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Charity Ratings

Yoruk, Baris. “Charity Ratings” Journal of Economics and Management Strategy 25(1), 195–219.

by Baris Yoruk

How are charitable donors affected by third party ratings? Baris Yoruk explores this question using Charity Navigator, a site that provides insightful ratings and information for over 5400 charities. In this paper, Yoruk discusses the relationship between third party ratings and the size of the charity, the managerial implications of his research, and further research questions on the charity market.

The following section is a Q&A with Professor Baris Yoruk

1. What does your research demonstrate about the importance of information in the charity market?

Many markets are characterized by incomplete information. When consumers cannot observe the true qualities of products or services that they intend to purchase, they cannot make informed decisions. In recent years, this classic market failure led to the proliferation of online consumer review and product rating websites that provide information about the quality of products and services. The effect of the third-party ratings or consumer reviews on markets and consumers’ decisions is ambiguous. On the one hand, they may complement or substitute for existing information sources such as advertising and help consumers to make informed decisions. On the other hand, reviews or ratings may be subjective or hard to interpret and cover only a small segment of a market. In this paper, I find that information in the charity market measured by the Charity Navigator (the largest third-party charity evaluator in the U.S.) ratings has a positive and significant impact on charitable contributions received by relatively small and unknown charities.

2. What is the effect of third party ratings on charitable contributions?

I find that for the full sample, the third-party ratings have a minor and often insignificant impact on charitable contributions received by charities. However, for relatively small charities, a higher rating leads to an increase in charitable contributions received. In particular, for these charities, I find that a one-star increase in ratings is associated with a 19.5% increase in the amount of charitable contributions received.

3. What is the effect of a one-star increase in ratings for charitable contributions? Why do you think the average effect is so small?

The effect of an increase in the star rating is considerably higher for those charities that have a relatively higher rating. For small charities that are slightly below the two-star rating, a one star increase has no significant impact on the amount of contributions that the charity would receive. However, for small charities, a one-star increase from 2 to 3 or 3 to 4 stars is associated with up to a 28.2% increase in the amount of charitable donations received.

A one-star increase in the third-party ratings is associated with a 12.6% increase in charitable contributions. This effect is marginally significant at the 10% significance level. Furthermore, the estimated impact of ratings on charitable contributions is not robust to selection of alternative model specifications. Although a better star rating can considerably increase charitable contributions received by small charities, the effect of the ratings for large charities is relative small. These two separate effects offset each other resulting in a relatively small average effect.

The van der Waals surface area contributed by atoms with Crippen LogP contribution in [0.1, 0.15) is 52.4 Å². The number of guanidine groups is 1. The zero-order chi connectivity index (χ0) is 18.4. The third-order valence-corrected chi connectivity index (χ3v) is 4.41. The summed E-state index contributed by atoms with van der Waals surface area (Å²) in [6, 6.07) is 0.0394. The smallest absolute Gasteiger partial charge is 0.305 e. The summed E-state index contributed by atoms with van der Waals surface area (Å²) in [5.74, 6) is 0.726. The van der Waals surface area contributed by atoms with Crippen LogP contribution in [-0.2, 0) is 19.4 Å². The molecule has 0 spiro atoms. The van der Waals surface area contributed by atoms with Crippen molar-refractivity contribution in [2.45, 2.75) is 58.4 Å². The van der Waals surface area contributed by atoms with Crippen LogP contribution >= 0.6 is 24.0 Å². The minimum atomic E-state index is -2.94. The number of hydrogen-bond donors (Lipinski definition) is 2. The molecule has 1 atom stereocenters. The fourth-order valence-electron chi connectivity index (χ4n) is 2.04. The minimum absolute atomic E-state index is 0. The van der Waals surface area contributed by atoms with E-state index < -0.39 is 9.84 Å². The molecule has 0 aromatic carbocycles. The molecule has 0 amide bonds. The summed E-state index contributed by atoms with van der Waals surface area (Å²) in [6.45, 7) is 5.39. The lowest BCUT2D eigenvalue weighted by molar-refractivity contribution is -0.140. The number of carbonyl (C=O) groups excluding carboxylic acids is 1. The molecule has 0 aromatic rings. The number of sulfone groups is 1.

4. How are large and small charities affected differently by charity ratings?

I hypothesize that small charities have relatively limited resources to signal their quality through fundraising or advertising. Therefore, independent, third-party ratings are quite important for small charities to signal their quality. On the other hand, a very well-known, super-sized charity such as Red Cross would not benefit much from ratings. People most probably are much likely to check out third-party ratings before they contribute to a charity that they have never heard of or given before.

5. What are the managerial implications of your research?

The third-party ratings are similar to mandatory quality disclosure laws in a sense that they are both designed to provide information to consumers, so that they can make informed decisions and hold firms accountable for their actions. Therefore, the findings of my research imply that a policy that will enforce charities to publicly announce their quality ratings may help charitable donors to make informed decisions about their contributions. Such a policy will also work as an advertising mechanism for relatively small charities that have above-average quality as rated by independent charity evaluators. In particular, such a policy would potentially help small charities that are well-managed and receive good ratings, but do not have resources to spend money on fundraising or advertising.

6. What further research questions do you hope will be pursued regarding charity ratings?

I believe that further research is needed to understand the relationship between quality disclosure laws and independent ratings and to investigate charities’ response to the third-party ratings. In particular, an interesting research question would be to investigate how charities change their fundraising efforts in response to third-party ratings.

Baris Yoruk